This Seaside Species Is Flourishing, Thanks To The Absence Of Humans
Wait until you hear the great news coming from coastlines across the globe – and just in time for Earth Day!
I remember a saying my mother shared with me a lot when I was growing up: "When the cat's away, the mice will play."
She was usually referring to something my brother did to get himself into trouble while she and my dad were at work.
My brother and I were what they used to call "latchkey kids." Starting when I was in about fifth grade, and my brother was in seventh, we were left to fend for ourselves for a few hours every day after school until my parents got home from their day jobs.
While we got into our share of mischief, we mostly used our time alone to work on our hobbies. I liked to read and draw; my brother played video games or would shoot hoops in the driveway. It was our time to do whatever we wanted; to live as we liked without our parents telling us what or what not to do. It was freedom.
Fast forward to today. As we celebrate the 50th anniversary of Earth Day, self-quarantined due to a massive global pandemic, there are dozens of headlines about animal populations that are thriving since we humans have been on lockdown.
For example, thanks to the absence of foot traffic on beaches, leatherback sea turtles are breeding in record numbers -- and their babies are surviving in record numbers, too.
Baby leatherback sea turtles are an inch long when they're born, but can grow to be 2,000 pounds. upload.wikimedia.org
In Thailand, environmentalists have found 11 leatherback sea turtle nests since November, the most they've seen on their beaches in over two decades.
When the cat's away, the mice will play.
"This is a very good sign for us because many areas for spawning have been destroyed by humans," Kongkiat Kittiwatanawong, the director of the Phuket Marine Biological Centre in Thailand, told The Guardian.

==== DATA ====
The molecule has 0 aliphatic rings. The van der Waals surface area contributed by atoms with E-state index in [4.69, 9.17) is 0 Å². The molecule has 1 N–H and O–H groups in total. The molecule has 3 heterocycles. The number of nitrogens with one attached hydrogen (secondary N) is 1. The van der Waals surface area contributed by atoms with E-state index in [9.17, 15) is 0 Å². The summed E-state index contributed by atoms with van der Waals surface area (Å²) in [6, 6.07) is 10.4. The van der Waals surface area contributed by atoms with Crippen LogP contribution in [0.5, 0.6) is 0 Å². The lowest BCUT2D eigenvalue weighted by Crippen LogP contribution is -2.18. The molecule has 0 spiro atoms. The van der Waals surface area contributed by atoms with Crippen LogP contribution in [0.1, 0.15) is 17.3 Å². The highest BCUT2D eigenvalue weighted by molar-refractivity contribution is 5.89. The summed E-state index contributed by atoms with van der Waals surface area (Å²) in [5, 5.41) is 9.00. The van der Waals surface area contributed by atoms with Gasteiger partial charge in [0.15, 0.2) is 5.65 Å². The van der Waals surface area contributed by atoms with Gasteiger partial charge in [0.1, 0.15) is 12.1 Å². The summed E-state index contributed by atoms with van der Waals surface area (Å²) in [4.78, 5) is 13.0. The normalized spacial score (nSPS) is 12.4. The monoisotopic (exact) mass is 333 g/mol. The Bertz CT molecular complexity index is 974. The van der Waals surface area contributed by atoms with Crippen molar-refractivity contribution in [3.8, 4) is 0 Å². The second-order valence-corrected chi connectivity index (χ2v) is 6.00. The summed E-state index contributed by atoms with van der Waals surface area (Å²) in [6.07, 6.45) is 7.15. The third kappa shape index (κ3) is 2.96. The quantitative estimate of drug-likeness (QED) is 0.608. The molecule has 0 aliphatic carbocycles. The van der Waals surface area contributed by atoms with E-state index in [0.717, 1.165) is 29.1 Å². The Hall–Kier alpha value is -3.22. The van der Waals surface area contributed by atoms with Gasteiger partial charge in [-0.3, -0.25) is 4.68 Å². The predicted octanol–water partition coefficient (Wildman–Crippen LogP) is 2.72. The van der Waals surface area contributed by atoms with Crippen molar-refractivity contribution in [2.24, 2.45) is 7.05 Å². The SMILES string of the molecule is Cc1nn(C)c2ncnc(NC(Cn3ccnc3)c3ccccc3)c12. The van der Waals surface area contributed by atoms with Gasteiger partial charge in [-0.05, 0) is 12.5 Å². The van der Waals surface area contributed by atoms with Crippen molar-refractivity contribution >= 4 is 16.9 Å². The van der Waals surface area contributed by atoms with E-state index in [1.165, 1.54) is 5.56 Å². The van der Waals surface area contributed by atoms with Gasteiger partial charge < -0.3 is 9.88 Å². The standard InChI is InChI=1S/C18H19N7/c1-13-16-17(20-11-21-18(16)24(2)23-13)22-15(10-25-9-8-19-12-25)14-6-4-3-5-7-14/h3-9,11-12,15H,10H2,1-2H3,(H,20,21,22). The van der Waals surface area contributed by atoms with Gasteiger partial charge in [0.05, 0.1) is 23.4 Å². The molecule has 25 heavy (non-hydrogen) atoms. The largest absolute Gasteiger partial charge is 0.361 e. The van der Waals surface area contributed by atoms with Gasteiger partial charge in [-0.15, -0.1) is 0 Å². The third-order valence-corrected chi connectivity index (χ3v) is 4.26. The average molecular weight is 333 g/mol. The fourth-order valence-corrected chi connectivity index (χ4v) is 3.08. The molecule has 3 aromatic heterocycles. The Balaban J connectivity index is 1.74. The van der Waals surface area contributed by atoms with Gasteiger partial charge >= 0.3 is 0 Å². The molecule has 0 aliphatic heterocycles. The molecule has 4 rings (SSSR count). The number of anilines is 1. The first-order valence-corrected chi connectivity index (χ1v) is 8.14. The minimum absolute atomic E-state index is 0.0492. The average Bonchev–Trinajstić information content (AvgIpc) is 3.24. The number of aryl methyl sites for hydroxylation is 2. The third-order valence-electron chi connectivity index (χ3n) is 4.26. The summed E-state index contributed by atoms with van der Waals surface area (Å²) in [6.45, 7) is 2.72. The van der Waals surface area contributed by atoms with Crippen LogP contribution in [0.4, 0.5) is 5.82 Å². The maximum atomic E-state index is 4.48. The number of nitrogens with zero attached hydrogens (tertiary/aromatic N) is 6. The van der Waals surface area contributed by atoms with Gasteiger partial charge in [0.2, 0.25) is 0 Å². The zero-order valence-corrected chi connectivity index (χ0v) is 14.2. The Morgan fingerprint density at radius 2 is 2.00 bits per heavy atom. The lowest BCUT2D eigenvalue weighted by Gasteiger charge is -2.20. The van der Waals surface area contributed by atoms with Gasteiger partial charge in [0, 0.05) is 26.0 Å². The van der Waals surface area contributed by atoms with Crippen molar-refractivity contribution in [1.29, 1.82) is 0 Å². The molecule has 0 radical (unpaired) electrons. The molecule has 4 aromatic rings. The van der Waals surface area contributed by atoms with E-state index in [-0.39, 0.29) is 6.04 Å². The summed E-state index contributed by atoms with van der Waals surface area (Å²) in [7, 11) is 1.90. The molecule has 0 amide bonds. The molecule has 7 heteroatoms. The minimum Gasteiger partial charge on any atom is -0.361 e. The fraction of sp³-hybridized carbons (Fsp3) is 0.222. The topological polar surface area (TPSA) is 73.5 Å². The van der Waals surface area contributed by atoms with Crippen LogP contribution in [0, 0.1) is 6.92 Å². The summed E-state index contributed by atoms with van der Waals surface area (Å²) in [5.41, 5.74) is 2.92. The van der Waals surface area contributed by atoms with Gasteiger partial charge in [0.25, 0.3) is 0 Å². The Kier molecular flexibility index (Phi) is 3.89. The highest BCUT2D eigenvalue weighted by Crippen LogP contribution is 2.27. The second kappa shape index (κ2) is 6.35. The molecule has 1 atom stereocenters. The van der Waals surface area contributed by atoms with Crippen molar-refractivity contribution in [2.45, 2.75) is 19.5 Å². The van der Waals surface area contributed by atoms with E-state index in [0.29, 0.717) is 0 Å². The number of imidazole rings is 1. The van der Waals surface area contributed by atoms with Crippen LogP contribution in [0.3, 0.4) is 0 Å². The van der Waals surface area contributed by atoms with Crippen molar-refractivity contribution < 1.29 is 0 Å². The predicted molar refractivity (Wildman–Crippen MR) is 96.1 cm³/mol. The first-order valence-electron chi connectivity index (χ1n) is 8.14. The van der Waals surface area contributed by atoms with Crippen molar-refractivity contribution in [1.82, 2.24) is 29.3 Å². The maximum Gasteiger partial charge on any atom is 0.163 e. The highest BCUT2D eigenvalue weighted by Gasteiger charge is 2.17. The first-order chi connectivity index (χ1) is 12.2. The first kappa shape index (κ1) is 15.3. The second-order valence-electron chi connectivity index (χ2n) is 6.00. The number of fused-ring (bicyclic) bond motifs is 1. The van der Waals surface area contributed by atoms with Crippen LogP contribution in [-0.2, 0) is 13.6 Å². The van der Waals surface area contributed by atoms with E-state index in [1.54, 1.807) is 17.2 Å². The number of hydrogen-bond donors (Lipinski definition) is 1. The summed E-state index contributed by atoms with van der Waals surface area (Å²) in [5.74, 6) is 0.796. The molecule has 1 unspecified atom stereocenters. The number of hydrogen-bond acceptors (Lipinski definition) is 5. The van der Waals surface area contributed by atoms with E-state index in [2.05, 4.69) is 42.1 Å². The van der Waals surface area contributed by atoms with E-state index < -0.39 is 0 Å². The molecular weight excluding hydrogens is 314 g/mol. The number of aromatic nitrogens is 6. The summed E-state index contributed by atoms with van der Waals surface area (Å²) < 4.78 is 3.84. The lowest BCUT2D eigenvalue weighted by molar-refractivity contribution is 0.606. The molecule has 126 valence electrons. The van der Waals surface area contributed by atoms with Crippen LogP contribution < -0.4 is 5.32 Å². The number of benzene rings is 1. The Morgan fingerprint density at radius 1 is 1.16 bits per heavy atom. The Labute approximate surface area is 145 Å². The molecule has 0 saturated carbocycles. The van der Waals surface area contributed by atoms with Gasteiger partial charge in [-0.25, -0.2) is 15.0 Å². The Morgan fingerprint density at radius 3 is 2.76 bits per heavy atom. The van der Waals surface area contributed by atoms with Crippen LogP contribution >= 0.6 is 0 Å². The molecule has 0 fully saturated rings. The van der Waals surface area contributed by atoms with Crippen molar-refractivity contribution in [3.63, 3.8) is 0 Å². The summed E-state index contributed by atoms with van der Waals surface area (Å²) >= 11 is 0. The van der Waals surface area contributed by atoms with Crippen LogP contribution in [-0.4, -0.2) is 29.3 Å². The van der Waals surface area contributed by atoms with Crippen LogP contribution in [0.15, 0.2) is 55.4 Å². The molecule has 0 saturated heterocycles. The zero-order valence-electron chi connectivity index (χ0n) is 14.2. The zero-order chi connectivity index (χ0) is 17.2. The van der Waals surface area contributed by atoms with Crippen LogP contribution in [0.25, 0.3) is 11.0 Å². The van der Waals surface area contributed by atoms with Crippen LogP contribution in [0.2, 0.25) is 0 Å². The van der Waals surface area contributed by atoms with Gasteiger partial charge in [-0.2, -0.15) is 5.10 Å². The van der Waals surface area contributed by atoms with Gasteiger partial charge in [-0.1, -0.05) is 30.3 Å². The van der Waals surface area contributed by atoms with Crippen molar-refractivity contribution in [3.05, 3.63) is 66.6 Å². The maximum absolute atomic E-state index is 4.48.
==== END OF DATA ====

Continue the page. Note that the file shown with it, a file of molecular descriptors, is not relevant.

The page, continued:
At Florida's Juno Beach, researchers have logged 76 nests along 9.5 miles of coastline, a large increase from previous years.
Leatherback turtles spend most of their time in the ocean. The females only come to the coast to lay their eggs. live.staticflickr.com
Less human traffic on the beaches is good for the survival of the giant turtle species for a number of reasons, according to David Godfrey, the executive director of the Sea Turtle Conservancy in Florida.
"The chances that turtles are going to be inadvertently struck and killed will be lower," Godfrey said. "All of the reduced human presence on the beach also means that there will be less garbage and other plastics entering the marine environment. Ingestion and entanglement in plastic and marine debris also are leading causes of injury to sea turtles."
Thanks to a lot less foot traffic on beaches, sea animal populations are growing in record numbers. live.staticflickr.com
While humans will eventually return to the beaches after the lockdown orders have been lifted, maybe these moments will encourage us to adopt more sustainable habits so that we can continue to see headlines like this even after the coronavirus is gone.
Or, perhaps the "cat" should stay away a little while longer so the "mice" can play.